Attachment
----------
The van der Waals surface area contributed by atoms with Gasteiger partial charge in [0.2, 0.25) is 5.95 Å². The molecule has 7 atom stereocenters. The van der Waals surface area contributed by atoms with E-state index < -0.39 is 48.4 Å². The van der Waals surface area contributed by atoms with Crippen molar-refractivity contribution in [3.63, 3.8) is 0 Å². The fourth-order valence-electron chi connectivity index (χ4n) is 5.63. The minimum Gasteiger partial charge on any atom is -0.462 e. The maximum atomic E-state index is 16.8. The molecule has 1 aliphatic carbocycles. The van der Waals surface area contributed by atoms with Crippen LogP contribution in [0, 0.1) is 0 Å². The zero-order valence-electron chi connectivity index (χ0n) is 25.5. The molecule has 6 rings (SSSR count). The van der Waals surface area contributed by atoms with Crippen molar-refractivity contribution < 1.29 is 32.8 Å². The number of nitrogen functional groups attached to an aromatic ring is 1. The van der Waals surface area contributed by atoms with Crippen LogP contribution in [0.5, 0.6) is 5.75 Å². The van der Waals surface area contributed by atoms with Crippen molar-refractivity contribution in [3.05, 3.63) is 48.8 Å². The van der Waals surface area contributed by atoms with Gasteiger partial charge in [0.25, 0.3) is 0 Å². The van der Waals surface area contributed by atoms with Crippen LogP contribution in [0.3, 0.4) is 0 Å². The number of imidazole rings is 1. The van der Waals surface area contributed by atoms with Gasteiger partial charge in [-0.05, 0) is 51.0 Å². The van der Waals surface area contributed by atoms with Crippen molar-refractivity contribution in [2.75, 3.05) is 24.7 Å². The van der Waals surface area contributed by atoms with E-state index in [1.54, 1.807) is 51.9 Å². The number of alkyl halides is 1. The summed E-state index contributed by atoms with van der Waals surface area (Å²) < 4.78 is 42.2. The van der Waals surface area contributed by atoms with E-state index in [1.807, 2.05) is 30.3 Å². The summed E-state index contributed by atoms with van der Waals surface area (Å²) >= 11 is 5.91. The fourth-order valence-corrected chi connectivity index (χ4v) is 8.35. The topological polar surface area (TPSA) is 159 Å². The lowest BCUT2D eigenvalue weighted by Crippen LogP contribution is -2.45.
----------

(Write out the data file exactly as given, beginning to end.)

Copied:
The van der Waals surface area contributed by atoms with Gasteiger partial charge in [0.2, 0.25) is 5.95 Å². The molecule has 7 atom stereocenters. The van der Waals surface area contributed by atoms with E-state index < -0.39 is 48.4 Å². The van der Waals surface area contributed by atoms with Crippen molar-refractivity contribution in [3.63, 3.8) is 0 Å². The fourth-order valence-electron chi connectivity index (χ4n) is 5.63. The minimum Gasteiger partial charge on any atom is -0.462 e. The maximum atomic E-state index is 16.8. The molecule has 1 aliphatic carbocycles. The van der Waals surface area contributed by atoms with Crippen LogP contribution in [0, 0.1) is 0 Å². The zero-order valence-electron chi connectivity index (χ0n) is 25.5. The molecule has 6 rings (SSSR count). The van der Waals surface area contributed by atoms with Crippen molar-refractivity contribution < 1.29 is 32.8 Å². The number of nitrogen functional groups attached to an aromatic ring is 1. The van der Waals surface area contributed by atoms with Crippen LogP contribution in [0.5, 0.6) is 5.75 Å². The van der Waals surface area contributed by atoms with Crippen molar-refractivity contribution in [3.05, 3.63) is 48.8 Å². The van der Waals surface area contributed by atoms with Gasteiger partial charge in [0.25, 0.3) is 0 Å². The van der Waals surface area contributed by atoms with Crippen LogP contribution in [0.3, 0.4) is 0 Å². The number of imidazole rings is 1. The van der Waals surface area contributed by atoms with Gasteiger partial charge in [-0.05, 0) is 51.0 Å². The van der Waals surface area contributed by atoms with Crippen molar-refractivity contribution in [2.75, 3.05) is 24.7 Å². The van der Waals surface area contributed by atoms with E-state index in [1.54, 1.807) is 51.9 Å². The number of alkyl halides is 1. The summed E-state index contributed by atoms with van der Waals surface area (Å²) < 4.78 is 42.2. The van der Waals surface area contributed by atoms with E-state index in [1.807, 2.05) is 30.3 Å². The summed E-state index contributed by atoms with van der Waals surface area (Å²) >= 11 is 5.91. The fourth-order valence-corrected chi connectivity index (χ4v) is 8.35. The topological polar surface area (TPSA) is 159 Å². The lowest BCUT2D eigenvalue weighted by Crippen LogP contribution is -2.45.